Earlier today, we covered a story about the Southern Baptist Theological Seminary selling a book by a ridiculously ‘woke’ lesbian feminist. And now, we have photos of a book written by a “black feminist” and Critical Race Theorist being peddled to students at Southeastern Baptist Theological Seminary.
A concerned SEBTS student took this photo of the SEBTS sales rack.
The book in the middle is Womanist Sass and Talk Back, written by Mitzi J. Smith. The book is a Social Justice and Critical Race Theory trope that stands against the conservative and traditional values of Southern Baptists. And yet, it’s being pushed upon SEBTS students.
The book’s Amazon description says…
Womanist Sass and Talk Back is a contextual resistance text for readers interested in social (in)justice. Smith raises our consciousness about pressing contemporary social (in)justice issues that impact communities of color and the larger society. Systemic or structural oppression and injustices, police profiling and brutality, oppressive pedagogy, and gendered violence are placed in dialogue with sacred (con)texts. This book provides fresh intersectional readings of sacred (con)texts that are accessible to both scholars and nonscholars. Womanist Sass and Talk Back is for readers interested in critical interpretations of sacred (con)texts (ancient and contemporary) and in propagating the justice and love of God while engaging those (con)texts [emphasis ours].
Smith is also the author of the deeply troubling book, I Found God in Me: A Womanist Biblical Hermeneutics Reader.
The book to its left, entitled, African Hermeneutics, was written by Elizabeth Mburu. Mburu is the first woman to earn a PhD from SEBTS and is a contributor to the African Study Bible. The African Study Bible contains an endorsement from Conrad Mbewe.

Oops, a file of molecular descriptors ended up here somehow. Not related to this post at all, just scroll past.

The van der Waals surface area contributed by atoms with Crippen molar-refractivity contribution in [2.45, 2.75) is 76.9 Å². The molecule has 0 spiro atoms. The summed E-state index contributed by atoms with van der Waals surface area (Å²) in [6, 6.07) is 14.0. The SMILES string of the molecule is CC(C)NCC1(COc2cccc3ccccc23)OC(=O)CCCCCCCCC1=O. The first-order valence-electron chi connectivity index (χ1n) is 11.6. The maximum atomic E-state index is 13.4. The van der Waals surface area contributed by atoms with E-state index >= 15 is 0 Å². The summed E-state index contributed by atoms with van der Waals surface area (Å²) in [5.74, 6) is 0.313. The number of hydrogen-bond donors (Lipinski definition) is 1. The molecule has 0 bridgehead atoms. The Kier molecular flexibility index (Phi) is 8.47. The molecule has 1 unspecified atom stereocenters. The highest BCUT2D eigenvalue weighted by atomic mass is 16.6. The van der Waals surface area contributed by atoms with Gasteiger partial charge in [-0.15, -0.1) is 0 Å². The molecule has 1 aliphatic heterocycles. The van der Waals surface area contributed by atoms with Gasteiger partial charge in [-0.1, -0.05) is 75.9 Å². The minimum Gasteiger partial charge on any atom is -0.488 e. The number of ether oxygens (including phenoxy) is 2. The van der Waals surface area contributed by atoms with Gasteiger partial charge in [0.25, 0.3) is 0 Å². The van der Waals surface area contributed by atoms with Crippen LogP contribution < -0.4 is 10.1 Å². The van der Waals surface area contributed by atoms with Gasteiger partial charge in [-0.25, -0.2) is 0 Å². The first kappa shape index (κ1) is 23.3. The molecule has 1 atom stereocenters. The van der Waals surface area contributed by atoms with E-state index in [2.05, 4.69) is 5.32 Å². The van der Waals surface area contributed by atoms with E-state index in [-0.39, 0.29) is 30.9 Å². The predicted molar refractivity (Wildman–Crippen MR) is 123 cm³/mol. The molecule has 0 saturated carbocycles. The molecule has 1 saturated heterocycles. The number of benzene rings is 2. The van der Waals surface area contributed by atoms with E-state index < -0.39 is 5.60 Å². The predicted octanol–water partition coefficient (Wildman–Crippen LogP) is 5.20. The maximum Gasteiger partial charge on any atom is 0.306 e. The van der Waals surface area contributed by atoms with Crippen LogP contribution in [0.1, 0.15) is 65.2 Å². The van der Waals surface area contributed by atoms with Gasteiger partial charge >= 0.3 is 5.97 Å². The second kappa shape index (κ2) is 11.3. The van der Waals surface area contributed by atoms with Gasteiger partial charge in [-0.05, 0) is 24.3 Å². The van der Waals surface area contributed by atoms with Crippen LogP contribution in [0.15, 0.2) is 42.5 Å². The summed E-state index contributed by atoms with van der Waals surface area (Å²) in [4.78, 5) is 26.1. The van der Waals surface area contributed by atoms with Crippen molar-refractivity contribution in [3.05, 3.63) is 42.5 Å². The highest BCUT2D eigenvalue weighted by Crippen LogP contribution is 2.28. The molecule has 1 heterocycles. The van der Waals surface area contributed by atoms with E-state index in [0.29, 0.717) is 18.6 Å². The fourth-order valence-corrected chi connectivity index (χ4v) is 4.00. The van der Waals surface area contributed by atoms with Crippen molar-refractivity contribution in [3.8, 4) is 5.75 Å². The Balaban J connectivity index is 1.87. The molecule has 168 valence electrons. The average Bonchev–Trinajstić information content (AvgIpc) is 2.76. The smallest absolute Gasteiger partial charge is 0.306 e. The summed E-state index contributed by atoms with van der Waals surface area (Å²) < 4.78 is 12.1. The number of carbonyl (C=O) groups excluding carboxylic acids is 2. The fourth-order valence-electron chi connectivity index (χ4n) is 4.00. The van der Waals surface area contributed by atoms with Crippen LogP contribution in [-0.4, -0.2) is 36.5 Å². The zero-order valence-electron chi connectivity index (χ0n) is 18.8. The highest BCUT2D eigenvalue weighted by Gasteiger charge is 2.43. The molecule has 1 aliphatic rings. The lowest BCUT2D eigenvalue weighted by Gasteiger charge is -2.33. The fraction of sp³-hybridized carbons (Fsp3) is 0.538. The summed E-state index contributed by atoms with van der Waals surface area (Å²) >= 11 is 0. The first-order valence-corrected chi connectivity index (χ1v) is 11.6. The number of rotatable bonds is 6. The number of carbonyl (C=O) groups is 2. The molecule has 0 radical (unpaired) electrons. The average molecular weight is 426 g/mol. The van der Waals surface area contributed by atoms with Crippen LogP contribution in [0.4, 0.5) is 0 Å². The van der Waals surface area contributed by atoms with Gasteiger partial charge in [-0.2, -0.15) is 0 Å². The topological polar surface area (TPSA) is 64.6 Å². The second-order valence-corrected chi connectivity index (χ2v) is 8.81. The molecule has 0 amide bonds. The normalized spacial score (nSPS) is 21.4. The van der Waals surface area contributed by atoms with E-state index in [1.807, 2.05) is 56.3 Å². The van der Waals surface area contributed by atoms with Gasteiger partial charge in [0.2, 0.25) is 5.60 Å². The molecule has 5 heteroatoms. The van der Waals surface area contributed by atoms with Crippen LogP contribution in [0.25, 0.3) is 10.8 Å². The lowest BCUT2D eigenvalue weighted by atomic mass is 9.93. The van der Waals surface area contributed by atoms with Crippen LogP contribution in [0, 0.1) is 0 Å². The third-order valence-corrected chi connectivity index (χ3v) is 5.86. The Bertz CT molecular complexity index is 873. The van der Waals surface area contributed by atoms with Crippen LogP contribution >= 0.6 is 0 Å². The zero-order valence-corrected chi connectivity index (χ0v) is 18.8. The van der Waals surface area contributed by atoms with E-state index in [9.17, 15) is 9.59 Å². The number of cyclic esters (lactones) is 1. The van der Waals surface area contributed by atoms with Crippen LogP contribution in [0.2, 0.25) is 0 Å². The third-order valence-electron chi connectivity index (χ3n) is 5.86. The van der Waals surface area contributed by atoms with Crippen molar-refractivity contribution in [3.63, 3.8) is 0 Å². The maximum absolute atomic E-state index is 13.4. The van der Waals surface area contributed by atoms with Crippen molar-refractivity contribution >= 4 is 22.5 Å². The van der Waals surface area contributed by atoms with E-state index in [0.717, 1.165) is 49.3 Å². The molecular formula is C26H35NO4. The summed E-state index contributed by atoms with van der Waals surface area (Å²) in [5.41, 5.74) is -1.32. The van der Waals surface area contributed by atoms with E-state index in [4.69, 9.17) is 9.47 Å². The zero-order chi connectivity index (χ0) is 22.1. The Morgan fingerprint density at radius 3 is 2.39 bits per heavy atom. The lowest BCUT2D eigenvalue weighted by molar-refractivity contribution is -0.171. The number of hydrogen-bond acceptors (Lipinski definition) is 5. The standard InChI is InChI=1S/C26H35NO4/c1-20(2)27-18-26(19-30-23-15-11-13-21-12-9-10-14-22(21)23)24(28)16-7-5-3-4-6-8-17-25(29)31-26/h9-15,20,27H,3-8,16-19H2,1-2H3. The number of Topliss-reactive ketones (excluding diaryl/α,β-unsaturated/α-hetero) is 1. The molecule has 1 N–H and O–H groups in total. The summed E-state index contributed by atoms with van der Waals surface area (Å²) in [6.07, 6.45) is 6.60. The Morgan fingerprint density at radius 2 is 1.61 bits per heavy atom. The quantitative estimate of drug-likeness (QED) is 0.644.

Womanist Sass and Talkback, however, is a book of militant feminism and radical Critical Race Theory. Mitzi Smith fancies herself a pastor and preacher and is a professor at the progressive Ashland Theological Seminary in Detroit. She has served as clergy in the progressive African Methodist Episcopal (AME) church and the progressive PCUSA.
Linked from her personal website, Smith writes…
“Womanism and/or black feminism (some women prefer the latter self-designation, although they are not synonymous) has always concerned itself with intersectionality or with the destruction of interconnected forms of oppression that impact black women’s lives (and other women of color) and their communities. Black women experience multiple forms of oppression, simultaneously. Such oppressions include racism, sexism, and classism….”
“Social justice for black women and their communities continues to be a struggle against interlocking forms of oppression. Because of the interrelated impact of race, gender, and class on “black, brown, and yellow” lives and especially on the lives of women and children of color, women of color who ignore race, gender, or class issues do so to the detriment of the larger community. If a black male focuses on race while ignoring or participating in gender bias against black women, he is exercising his male privilege. If white women demand gender parity without regard for the impact of racial bias on black women, they exercise their privileged position as white women. When elite women of color focus on racial and gender bias without regard for the impact of classism on poor women, men, and children of any race, they are exercising class privilege…”
Now, who wants to say that Southeastern Baptist Theological Seminary isn’t pushing a radical leftist agenda upon our students and young people?
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